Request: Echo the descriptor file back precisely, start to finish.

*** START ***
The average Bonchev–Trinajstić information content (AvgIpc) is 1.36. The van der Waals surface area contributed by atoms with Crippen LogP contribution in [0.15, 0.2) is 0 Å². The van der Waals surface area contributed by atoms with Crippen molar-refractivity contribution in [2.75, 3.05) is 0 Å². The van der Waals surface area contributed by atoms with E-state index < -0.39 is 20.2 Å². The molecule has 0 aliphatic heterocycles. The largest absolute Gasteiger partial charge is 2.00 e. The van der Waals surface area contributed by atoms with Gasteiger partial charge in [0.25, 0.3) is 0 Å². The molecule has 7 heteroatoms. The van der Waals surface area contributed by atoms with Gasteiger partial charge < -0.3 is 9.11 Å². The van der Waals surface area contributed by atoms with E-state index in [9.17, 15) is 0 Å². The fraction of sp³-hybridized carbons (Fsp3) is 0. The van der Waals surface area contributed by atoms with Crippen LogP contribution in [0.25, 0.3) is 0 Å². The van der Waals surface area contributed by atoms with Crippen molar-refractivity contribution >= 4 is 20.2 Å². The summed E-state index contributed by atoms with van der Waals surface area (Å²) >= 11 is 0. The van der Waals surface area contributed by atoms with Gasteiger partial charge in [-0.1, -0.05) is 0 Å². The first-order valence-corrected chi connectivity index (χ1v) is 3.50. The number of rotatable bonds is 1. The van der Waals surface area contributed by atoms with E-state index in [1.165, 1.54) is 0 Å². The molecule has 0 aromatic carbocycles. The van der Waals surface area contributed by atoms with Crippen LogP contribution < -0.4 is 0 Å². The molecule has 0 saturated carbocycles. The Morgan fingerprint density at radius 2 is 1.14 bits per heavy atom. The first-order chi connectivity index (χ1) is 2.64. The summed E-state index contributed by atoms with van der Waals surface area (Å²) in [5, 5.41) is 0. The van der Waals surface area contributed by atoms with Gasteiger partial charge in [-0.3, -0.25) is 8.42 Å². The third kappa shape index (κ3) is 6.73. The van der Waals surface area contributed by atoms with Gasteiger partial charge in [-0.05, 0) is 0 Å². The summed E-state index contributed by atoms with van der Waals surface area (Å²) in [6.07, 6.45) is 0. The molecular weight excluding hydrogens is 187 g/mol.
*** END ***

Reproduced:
The average Bonchev–Trinajstić information content (AvgIpc) is 1.36. The van der Waals surface area contributed by atoms with Crippen LogP contribution in [0.15, 0.2) is 0 Å². The van der Waals surface area contributed by atoms with Crippen molar-refractivity contribution in [2.75, 3.05) is 0 Å². The van der Waals surface area contributed by atoms with E-state index < -0.39 is 20.2 Å². The molecule has 0 aliphatic heterocycles. The largest absolute Gasteiger partial charge is 2.00 e. The van der Waals surface area contributed by atoms with Gasteiger partial charge in [0.25, 0.3) is 0 Å². The molecule has 7 heteroatoms. The van der Waals surface area contributed by atoms with Gasteiger partial charge < -0.3 is 9.11 Å². The van der Waals surface area contributed by atoms with E-state index in [9.17, 15) is 0 Å². The fraction of sp³-hybridized carbons (Fsp3) is 0. The van der Waals surface area contributed by atoms with Crippen LogP contribution in [0.25, 0.3) is 0 Å². The van der Waals surface area contributed by atoms with Crippen molar-refractivity contribution >= 4 is 20.2 Å². The summed E-state index contributed by atoms with van der Waals surface area (Å²) >= 11 is 0. The van der Waals surface area contributed by atoms with Gasteiger partial charge in [-0.1, -0.05) is 0 Å². The first-order valence-corrected chi connectivity index (χ1v) is 3.50. The number of rotatable bonds is 1. The van der Waals surface area contributed by atoms with E-state index in [1.165, 1.54) is 0 Å². The molecule has 0 aromatic carbocycles. The van der Waals surface area contributed by atoms with Crippen LogP contribution < -0.4 is 0 Å². The molecule has 0 saturated carbocycles. The Morgan fingerprint density at radius 2 is 1.14 bits per heavy atom. The first-order chi connectivity index (χ1) is 2.64. The summed E-state index contributed by atoms with van der Waals surface area (Å²) in [5, 5.41) is 0. The van der Waals surface area contributed by atoms with Gasteiger partial charge in [-0.3, -0.25) is 8.42 Å². The third kappa shape index (κ3) is 6.73. The van der Waals surface area contributed by atoms with Gasteiger partial charge in [-0.05, 0) is 0 Å². The summed E-state index contributed by atoms with van der Waals surface area (Å²) in [6.07, 6.45) is 0. The molecular weight excluding hydrogens is 187 g/mol.